History of Newell
In August 1905, surveyors had begun laying the foundation lines for the mammoth Homer Laughlin Co. pottery along the river-front site. The million dollar structure - 664 feet long and 300 feet wide -- had 30 kilns - 13 biscuit and 17 gloss - besides 24 decorating kilns. By 1907 Homer Laughlin Plant No. 4 was finished and had gone into production -- the biggest pottery in the world - and the firm's offices were moved across the river. In 1913, a 15-kiln pottery structure, Plant No. 5, was built linking the original giant pottery and that same year the Edwin M. Knowles Co. which had a 6-kiln pottery at Chester, built a new 15-kiln pottery at Newell.[1]

These plants, although the most modern of their type, used the upright beehive kiln. In 1923 however, Laughlin built plant No. 6 - a revolutionary pottery construction in that it employed a tunnel kiln for the entire manufacture process - a capacity of 15 ordinary kilns.[2]

Although the new plant was quite a gamble for the firm, within six months it had proven successful and was turning out ware of a better grade than possible with the older upright kilns in which the heat distribution was unequal. A new decorating kiln was built after construction of Plant 6, and automatic gas-fired kiln which also proved a success after some modification. Completion was delayed when an engineer unfamiliar with the properties of natural gas, let the feed valve on for some time before igniting the gas, and the explosion settled the roof of the kiln. In 1926, Plant No 7. - a duplicate of Plant No. 5 - was constructed to meet the expanding market for dinnerware. The remaining plants in East End [3], still using upright kilns, were found to be outmoded and they were abandoned in 1929, and another large structure, Plant No 8 raised at Newell.

Between 1924 and 1927 the company had changed over its Plants 4 and 5, replacing the upright kilns with tunnel kilns. Further mechanization featured the expanding pottery including spray glazing of flatware, conveyer belts, automatic jiggering and automatic cup-forming. Lining machines and stamping machines took over some of the duties of the longtime craftsmen. Employment at the large pottery rose at times as high as 3,200 but on the average the working force is closer to 2,300.

The growth of the Laughlin firm to a ranking leader in the pottery took place under the direction of William E. Wells, secretary, treasurer and general manager, and Marcus Aaron, president. Wells began to work for Homer Laughlin in 1889, coming to East Liverpool from Steubenville. Wells and Aaron took over the leadership of the pottery when Laughlin incorporated the firm and sold his holdings to the Aaron syndicate. for more than 40 year, Wells was an active leader in the policies not only of the Laughlin firm, but of the general pottery industry in America. In January 1930, he retired, being succeeded by his son, Joseph M. Wells, and Aaron became chairman of the board. His son M.L. Aaron became president.[4] W. E. Wells died in 1931.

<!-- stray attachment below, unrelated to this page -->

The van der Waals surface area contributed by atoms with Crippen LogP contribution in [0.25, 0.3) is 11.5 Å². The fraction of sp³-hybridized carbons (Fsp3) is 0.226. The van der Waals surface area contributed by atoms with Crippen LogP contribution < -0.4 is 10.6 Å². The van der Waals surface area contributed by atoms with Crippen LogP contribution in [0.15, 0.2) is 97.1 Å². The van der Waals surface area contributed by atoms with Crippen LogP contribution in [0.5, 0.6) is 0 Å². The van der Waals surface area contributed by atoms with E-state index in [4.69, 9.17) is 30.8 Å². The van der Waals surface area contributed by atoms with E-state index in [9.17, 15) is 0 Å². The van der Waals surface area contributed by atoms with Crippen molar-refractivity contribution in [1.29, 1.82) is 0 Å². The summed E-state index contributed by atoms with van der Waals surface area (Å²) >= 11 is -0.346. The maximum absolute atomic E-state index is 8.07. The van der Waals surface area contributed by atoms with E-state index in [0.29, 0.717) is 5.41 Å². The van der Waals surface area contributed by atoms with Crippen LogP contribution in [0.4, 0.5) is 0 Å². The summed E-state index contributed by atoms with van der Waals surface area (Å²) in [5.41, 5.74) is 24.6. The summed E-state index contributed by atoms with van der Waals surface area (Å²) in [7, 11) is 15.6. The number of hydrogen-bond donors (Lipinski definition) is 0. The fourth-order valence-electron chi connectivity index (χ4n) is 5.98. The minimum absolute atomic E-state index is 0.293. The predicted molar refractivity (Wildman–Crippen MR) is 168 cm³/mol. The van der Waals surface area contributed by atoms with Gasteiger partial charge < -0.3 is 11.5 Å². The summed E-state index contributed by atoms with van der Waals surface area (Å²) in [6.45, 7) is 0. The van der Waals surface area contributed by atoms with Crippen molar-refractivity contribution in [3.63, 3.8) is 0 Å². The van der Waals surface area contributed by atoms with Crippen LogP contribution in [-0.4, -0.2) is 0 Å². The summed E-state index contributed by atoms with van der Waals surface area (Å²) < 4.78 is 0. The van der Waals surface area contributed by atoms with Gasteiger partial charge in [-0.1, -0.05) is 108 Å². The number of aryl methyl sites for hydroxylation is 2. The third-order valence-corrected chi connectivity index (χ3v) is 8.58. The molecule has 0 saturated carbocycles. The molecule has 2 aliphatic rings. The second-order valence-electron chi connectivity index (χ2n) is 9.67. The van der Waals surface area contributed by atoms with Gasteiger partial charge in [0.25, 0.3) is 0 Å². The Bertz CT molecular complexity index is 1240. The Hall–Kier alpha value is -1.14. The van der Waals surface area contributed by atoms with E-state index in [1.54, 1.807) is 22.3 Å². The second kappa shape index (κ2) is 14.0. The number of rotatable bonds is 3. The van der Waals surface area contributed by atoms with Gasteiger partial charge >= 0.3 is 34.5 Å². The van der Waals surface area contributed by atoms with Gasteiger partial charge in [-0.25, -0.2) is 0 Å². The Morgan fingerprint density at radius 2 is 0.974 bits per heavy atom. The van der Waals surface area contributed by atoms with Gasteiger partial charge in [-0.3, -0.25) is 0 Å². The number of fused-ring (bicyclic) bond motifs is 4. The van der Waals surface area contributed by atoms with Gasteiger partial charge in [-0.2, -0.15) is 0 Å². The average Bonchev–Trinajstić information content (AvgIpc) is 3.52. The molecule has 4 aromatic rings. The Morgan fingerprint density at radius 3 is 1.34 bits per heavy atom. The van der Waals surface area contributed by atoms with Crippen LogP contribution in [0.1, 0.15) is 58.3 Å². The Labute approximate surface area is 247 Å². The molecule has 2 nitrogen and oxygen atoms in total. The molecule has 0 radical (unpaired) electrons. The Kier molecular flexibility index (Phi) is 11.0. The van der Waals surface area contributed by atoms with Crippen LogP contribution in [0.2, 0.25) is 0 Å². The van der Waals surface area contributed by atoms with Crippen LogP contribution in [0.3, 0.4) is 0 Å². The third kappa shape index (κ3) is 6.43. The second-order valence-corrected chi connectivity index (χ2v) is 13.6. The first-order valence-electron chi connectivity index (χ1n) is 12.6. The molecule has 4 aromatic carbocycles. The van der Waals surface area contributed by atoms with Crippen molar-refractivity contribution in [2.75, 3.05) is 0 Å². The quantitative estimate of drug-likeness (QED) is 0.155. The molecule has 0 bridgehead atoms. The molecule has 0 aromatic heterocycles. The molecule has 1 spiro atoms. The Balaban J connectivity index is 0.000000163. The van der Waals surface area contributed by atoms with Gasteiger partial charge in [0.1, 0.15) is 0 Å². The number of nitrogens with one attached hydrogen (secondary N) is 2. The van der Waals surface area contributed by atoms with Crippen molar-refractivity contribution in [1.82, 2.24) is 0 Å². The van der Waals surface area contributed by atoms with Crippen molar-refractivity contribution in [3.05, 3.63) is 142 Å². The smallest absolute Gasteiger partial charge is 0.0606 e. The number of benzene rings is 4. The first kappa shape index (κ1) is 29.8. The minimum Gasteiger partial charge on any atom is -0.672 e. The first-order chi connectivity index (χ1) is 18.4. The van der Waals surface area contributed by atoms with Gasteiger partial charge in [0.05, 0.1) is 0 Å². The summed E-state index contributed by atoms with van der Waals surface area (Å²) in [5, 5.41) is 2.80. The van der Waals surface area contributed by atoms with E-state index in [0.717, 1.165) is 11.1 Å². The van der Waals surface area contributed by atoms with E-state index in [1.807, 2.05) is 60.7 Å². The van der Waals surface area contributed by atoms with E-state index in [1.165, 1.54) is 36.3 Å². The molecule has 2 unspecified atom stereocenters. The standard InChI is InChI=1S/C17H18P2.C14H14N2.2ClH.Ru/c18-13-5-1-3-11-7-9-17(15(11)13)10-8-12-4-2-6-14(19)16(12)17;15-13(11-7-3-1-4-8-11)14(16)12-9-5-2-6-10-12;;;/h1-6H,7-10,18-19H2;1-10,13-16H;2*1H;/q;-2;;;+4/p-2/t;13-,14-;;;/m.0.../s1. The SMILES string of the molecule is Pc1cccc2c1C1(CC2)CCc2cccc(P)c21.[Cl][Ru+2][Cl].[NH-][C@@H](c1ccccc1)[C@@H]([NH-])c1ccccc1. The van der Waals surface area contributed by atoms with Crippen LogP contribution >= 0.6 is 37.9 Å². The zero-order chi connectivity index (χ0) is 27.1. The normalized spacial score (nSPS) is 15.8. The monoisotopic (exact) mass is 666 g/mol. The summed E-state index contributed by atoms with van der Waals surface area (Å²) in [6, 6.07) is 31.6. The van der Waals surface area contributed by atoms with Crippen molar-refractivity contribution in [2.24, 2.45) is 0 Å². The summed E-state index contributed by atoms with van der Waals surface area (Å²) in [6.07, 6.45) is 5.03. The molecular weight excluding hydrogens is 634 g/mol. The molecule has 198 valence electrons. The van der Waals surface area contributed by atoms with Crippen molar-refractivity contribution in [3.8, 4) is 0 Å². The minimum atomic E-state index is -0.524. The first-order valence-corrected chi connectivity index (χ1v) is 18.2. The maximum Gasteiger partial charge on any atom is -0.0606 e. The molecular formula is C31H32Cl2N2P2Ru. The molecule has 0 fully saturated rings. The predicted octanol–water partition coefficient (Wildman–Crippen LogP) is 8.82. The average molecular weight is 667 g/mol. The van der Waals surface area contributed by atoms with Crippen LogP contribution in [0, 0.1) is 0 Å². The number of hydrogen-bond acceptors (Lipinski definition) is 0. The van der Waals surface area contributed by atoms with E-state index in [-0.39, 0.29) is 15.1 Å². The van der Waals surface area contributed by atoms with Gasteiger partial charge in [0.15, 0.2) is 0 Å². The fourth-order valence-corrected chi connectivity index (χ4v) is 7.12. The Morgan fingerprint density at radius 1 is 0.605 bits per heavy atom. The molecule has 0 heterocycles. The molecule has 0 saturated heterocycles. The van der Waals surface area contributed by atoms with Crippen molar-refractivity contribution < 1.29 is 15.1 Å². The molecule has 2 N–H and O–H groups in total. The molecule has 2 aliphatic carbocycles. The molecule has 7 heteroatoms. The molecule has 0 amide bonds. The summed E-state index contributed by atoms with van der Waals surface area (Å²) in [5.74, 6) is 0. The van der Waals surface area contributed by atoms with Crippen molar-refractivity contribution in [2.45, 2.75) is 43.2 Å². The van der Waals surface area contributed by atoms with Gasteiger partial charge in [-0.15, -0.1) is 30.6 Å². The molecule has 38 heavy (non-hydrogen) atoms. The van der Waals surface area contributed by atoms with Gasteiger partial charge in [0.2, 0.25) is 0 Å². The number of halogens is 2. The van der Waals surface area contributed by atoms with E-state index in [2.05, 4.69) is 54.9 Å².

The Edwin M. Knowles Co. plant has continued to utilize modern production techniques since the firm moved from Chester in 1913, and today ranks not only second in dinnerware production in Newell but second in the pottery field. Implemented by automatic jiggering machines, new type decorating kilns and a new addition prior to World War II, along with new gloss kilns and rebuilt bisque kilns and conveyor systems since the war, the firm is possibly the most mechanized plant in the industry.[5]

1 Harker Pottery took over the Chester plant when Knowles left. The plant was destroyed by fire in 1975.
2 At one time there were dozens of upright (bottle) kilns between Chester, Newell, and East Liverpool. Today there are three; one in Wellsville, one towards the river in East Liverpool, and one at Hall China.
3 The East End plants were numbers 1, 2, and 3.
4 In 2002, The Wells family has purchased the interests of the other stockholders and are now the sole owners.
5 The Edwin M. Knowles China Co. closed in 1963.


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